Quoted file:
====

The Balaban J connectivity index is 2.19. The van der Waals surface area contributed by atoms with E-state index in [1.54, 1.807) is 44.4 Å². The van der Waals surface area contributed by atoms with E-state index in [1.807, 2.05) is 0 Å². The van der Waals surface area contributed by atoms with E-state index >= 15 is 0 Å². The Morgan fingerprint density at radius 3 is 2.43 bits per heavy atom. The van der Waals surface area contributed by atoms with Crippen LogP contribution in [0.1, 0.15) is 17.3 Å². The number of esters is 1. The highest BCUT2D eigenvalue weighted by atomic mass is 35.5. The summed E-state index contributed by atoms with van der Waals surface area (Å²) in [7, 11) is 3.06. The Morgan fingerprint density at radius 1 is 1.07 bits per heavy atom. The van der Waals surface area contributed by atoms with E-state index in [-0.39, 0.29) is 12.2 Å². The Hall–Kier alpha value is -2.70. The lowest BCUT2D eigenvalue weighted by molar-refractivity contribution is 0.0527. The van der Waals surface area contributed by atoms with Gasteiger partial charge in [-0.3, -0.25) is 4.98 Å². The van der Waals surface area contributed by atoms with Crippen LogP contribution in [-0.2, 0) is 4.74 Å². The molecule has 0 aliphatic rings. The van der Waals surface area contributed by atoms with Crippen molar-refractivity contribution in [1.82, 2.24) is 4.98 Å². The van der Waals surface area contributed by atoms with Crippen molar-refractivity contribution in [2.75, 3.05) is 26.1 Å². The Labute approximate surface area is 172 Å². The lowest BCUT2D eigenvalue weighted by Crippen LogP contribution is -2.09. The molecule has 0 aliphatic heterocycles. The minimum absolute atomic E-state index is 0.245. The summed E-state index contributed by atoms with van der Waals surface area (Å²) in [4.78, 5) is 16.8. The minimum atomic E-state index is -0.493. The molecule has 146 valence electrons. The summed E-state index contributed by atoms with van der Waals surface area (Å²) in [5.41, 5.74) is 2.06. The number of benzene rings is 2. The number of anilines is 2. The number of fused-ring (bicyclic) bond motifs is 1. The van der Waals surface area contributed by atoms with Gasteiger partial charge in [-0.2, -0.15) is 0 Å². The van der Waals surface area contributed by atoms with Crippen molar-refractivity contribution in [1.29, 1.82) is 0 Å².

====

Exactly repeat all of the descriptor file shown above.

The Balaban J connectivity index is 2.19. The van der Waals surface area contributed by atoms with E-state index in [1.54, 1.807) is 44.4 Å². The van der Waals surface area contributed by atoms with E-state index in [1.807, 2.05) is 0 Å². The van der Waals surface area contributed by atoms with E-state index >= 15 is 0 Å². The Morgan fingerprint density at radius 3 is 2.43 bits per heavy atom. The van der Waals surface area contributed by atoms with Crippen LogP contribution in [0.1, 0.15) is 17.3 Å². The number of esters is 1. The highest BCUT2D eigenvalue weighted by atomic mass is 35.5. The summed E-state index contributed by atoms with van der Waals surface area (Å²) in [7, 11) is 3.06. The Morgan fingerprint density at radius 1 is 1.07 bits per heavy atom. The van der Waals surface area contributed by atoms with E-state index in [-0.39, 0.29) is 12.2 Å². The Hall–Kier alpha value is -2.70. The lowest BCUT2D eigenvalue weighted by molar-refractivity contribution is 0.0527. The van der Waals surface area contributed by atoms with Gasteiger partial charge in [-0.3, -0.25) is 4.98 Å². The van der Waals surface area contributed by atoms with Crippen LogP contribution in [-0.2, 0) is 4.74 Å². The molecule has 0 aliphatic rings. The van der Waals surface area contributed by atoms with Crippen molar-refractivity contribution in [1.82, 2.24) is 4.98 Å². The van der Waals surface area contributed by atoms with Crippen molar-refractivity contribution in [2.75, 3.05) is 26.1 Å². The Labute approximate surface area is 172 Å². The lowest BCUT2D eigenvalue weighted by Crippen LogP contribution is -2.09. The molecule has 0 aliphatic heterocycles. The minimum absolute atomic E-state index is 0.245. The summed E-state index contributed by atoms with van der Waals surface area (Å²) in [4.78, 5) is 16.8. The minimum atomic E-state index is -0.493. The molecule has 146 valence electrons. The summed E-state index contributed by atoms with van der Waals surface area (Å²) in [5.41, 5.74) is 2.06. The number of benzene rings is 2. The number of anilines is 2. The number of fused-ring (bicyclic) bond motifs is 1. The van der Waals surface area contributed by atoms with Gasteiger partial charge in [-0.2, -0.15) is 0 Å². The van der Waals surface area contributed by atoms with Crippen molar-refractivity contribution in [1.29, 1.82) is 0 Å².